UpDate - Vol. 11, No. 19, Page 1
February 13, 1992
Love and other emotions in Carroll Izard's latest book

     How can you write a book about emotions and not include a
chapter on love, Carroll Izard's students asked.
     How indeed? For eons, the tangled and twisted course of true
love has inspired bards, playwrights, novelists, librettists,
poets, painters and, lately, filmmakers. Star-crossed lovers have
inspired ballads, ballets and blues singers, and the topic "love"
takes up at least five pages in the index to Bartlett's Familiar
Quotations.
     So, in his newest book, The Psychology of Emotions, Izard, who
is a nationally recognized emotion theorist and authority on the
emotional development of children, added a chapter on love.
     Love joins 10 other chapters on discrete fundamental emotions:
interest, enjoyment, surprise, sadness, anger, disgust, fear,
shyness, shame and guilt.
     "Although love is not a single emotion like joy, I added that
topic because of student interest," Izard, University of Delaware
Unidel Professor of Psychology, said. "But the book points out that
love can be a feeling or state or a relationship, and it can exist
on many levels. It can be romantic love, love of parent, love of
sibling, love of child. In love relationships, one can experience
all emotions."
     In his newest book, Izard charts the characteristics and
functions of each emotion and backs up his commentary with
psychological studies and vignettes of emotional experiences
written by his students. He added these emotional autobiographies
because he thought material from the lives of peers would be useful
for teaching and learning, he said.
     A burgeoning interest in the science of emotions has led to
much new research, Izard said, and suggestions for additional
reading are included at the end of each chapter. One of the more
important aspects of the book, he said, is the discussion of
different pathways that lead to emotions.
     "Information travels along some of these pathways
automatically and unconsciously," Izard said. "This helps explain
why we sometimes wonder, 'Why do I feel so blue?'"
     "Emotions can come into our minds in many different ways and
in the past that hasn't always been recognized," Izard said. "The
tendency for leading theorists in our field is to believe that all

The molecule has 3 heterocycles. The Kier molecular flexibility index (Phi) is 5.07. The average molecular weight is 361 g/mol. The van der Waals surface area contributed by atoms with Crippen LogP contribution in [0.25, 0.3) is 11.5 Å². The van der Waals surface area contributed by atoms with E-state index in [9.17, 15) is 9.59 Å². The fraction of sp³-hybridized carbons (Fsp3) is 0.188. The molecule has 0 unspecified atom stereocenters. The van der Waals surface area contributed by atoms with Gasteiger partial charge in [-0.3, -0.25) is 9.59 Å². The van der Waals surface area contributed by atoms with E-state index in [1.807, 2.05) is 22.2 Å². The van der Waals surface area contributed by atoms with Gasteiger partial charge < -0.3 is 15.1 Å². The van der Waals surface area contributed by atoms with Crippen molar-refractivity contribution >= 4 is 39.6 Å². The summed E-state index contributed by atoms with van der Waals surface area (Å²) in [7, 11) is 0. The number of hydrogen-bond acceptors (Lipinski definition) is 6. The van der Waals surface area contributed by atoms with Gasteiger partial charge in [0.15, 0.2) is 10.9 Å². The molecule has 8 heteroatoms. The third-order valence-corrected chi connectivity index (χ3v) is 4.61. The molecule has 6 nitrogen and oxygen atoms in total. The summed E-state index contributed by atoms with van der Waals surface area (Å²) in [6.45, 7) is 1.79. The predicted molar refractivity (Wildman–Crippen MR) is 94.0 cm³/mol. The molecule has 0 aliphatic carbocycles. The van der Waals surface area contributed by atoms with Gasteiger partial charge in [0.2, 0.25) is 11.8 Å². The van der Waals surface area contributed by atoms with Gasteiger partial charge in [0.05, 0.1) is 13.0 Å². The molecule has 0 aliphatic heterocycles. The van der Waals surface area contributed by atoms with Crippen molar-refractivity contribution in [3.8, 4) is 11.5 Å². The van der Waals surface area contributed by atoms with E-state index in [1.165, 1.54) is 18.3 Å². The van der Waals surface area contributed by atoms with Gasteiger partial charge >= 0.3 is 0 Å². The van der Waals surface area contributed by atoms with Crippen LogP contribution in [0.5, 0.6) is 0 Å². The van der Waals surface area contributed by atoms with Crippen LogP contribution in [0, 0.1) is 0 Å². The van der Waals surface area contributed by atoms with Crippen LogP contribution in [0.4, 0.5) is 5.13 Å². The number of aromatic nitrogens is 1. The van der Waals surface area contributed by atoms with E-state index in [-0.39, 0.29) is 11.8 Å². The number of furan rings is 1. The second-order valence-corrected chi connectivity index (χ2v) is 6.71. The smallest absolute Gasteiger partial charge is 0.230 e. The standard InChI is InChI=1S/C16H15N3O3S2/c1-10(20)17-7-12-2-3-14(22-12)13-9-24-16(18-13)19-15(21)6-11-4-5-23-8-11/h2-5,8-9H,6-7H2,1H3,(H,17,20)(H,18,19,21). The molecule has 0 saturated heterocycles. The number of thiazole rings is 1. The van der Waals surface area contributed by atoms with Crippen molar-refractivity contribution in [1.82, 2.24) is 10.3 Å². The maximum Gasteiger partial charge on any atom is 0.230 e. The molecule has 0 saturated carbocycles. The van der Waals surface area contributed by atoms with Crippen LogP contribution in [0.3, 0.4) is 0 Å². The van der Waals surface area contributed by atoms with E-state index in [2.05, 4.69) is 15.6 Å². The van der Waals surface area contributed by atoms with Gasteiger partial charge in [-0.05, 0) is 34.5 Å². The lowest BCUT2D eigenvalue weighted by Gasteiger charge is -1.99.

emotions come to us through cognition. That is, only after
appraising something as good or bad do we feel something."
     Izard gathers together diverse studies to demonstrate that
emotions also can be generated directly by the nervous system, by
empathy and by highly intense states of physiological drive.
     Many emotions do appear in our consciousness through cognition
or thought, Izard said. These emotions are evoked by any situation
that's complex enough to cause us to make a judgment before we
feel.
     "For example, if, while waiting in a line, we are bumped hard
from behind, we may become angry if we see it is someone trying to
jump ahead in the line. But if we turn around and find that we were
jostled accidently by someone with a cane, we might feel sadness
and sympathy instead," he said.
     That the nervous system can generate emotion directly has been
proven by studies in which areas of the brain have been stimulated
by various drugs to create emotions of depression and anxiety,
Izard said. Our sensory processes can also produce emotion through
empathy. "If you see a person looking very sad, you might
automatically imitate their expression and ultimately feel sadness
as well," he said.
     Finally, any motivational state that reaches a peak of
intensity can cause emotion, Izard said. These can include intense
hunger, thirst, fatigue or sexual arousal.
     Very few human conditions give rise to one single emotion,
Izard said. In depression, sadness may be the dominant aspect, but
anger is almost always there in what is called the sad/mad
syndrome. The student biographies frequently illustrate these
combined emotions, Izard said, and he believes his book will help
psychologists, clinicians, students and the educated layperson to
identify what emotions are expressed in different situations.
     "What this book does, more than any other book on the market,
is give people a clearer understanding of the unique motivational
power of each emotion. Each emotion has a special motivational
aspect and serves a different function for us," he said.
     Written from a bio-social perspective, Izard's book also
reviews different theories of emotion, considers possible origins
of human emotions and portrays how emotions are tied to such other
aspects of the individual as cognition, action, temperament and
personality. The Psychology of Emotions is published by Plenum
Press.
     Educated at Mississippi College and Yale and Syracuse
universities, Izard also has written The Face of Emotion, which
received the Elliot Memorial Award from the American Psychological
Association, and Human Emotions, which has been translated into
German and Russian. His research on the role of emotions in human
development has been featured on the PBS television series "Nova"
and in other science-education media such as Smithsonian magazine.
A member of the University of Delaware faculty since 1976, he
received the University's Francis Alison Faculty Award as an
outstanding member of the faculty in 1989.
                                        - Cornelia Weil